We are working closely with Rice University to monitor the continued impact of the COVID-19 on our community. The health and safety of our guests and staff are our top priority. All gatherings at Baker Hall through April 30 have been canceled. A current list of scheduled online events is available at bakerinstitute.org/events and will be updated with new webcasts and webinars. Please refer to emergency.rice.edu/coronavirus for additional information and updates.

Antarctic Search for Meteorites, Some Observations Relevant to Long Duration Space Flight

NASA astronaut Donald R. Pettit recently completed his first space flight as NASA ISS Science Officer aboard the International Space Station (ISS), logging over 161 days in space, including more than 13 EVA (extra vehicular activity or spacewalk) hours. During its more than five months aboard the International Space Station, the crew worked with numerous U.S. and Russian science experiments. Pettit and the mission commander Ken Bowersox performed two EVAs to continue the external outfitting of the orbital outpost. The Expedition-6 crew launched on STS-113 Space Shuttle Endeavour and returned to Earthon Soyuz TMA-1. Pettit was selected by NASA in April 1996, and he reported to the Johnson Space Center in August 1996. Having completed two years of training and evaluation, he is qualified as a mission specialist. Previously, Pettit was a staff scientist at Los Alamos National Laboratory, Los Alamos, New Mexico, from 1984 to 1996. He received a bachelor of science degree in chemical engineering from Oregon State University in 1978 and a doctorate in chemical engineering from the University of Arizona in 1983.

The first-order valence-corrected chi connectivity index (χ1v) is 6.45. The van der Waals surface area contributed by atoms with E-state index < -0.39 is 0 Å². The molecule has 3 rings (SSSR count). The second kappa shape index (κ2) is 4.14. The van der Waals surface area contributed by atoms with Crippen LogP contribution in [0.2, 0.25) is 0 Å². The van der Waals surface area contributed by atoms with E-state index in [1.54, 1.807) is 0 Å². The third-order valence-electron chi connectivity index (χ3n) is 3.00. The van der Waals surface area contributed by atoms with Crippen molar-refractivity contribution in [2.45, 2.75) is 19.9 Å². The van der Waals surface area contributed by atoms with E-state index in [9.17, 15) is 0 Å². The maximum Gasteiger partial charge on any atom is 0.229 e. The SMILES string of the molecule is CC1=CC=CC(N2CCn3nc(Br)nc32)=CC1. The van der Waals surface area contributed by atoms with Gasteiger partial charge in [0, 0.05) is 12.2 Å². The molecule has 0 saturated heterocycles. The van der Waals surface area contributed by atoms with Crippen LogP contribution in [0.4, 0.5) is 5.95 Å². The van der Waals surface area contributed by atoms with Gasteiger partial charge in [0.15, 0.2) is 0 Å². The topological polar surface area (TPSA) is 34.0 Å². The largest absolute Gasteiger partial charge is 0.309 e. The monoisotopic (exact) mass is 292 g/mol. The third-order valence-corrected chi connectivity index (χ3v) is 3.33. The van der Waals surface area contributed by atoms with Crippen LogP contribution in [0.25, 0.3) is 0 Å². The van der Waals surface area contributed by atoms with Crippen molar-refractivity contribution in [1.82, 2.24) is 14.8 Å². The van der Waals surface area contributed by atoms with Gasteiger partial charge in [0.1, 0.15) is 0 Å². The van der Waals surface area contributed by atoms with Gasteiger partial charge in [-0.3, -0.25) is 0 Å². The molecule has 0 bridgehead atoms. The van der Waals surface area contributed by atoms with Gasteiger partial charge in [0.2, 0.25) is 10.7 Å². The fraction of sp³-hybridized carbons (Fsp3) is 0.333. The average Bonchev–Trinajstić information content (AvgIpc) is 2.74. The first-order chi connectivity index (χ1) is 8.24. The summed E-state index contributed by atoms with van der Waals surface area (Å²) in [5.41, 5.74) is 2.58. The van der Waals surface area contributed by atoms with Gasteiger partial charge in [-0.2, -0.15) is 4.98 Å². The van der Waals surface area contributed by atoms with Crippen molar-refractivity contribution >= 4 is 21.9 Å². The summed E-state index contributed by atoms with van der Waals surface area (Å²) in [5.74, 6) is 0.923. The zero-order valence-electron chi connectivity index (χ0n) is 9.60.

Fri, Oct. 26, 2007
6 p.m. - 8 p.m.
(GMT-0500) America/Chicago


The Baker Institute at Rice University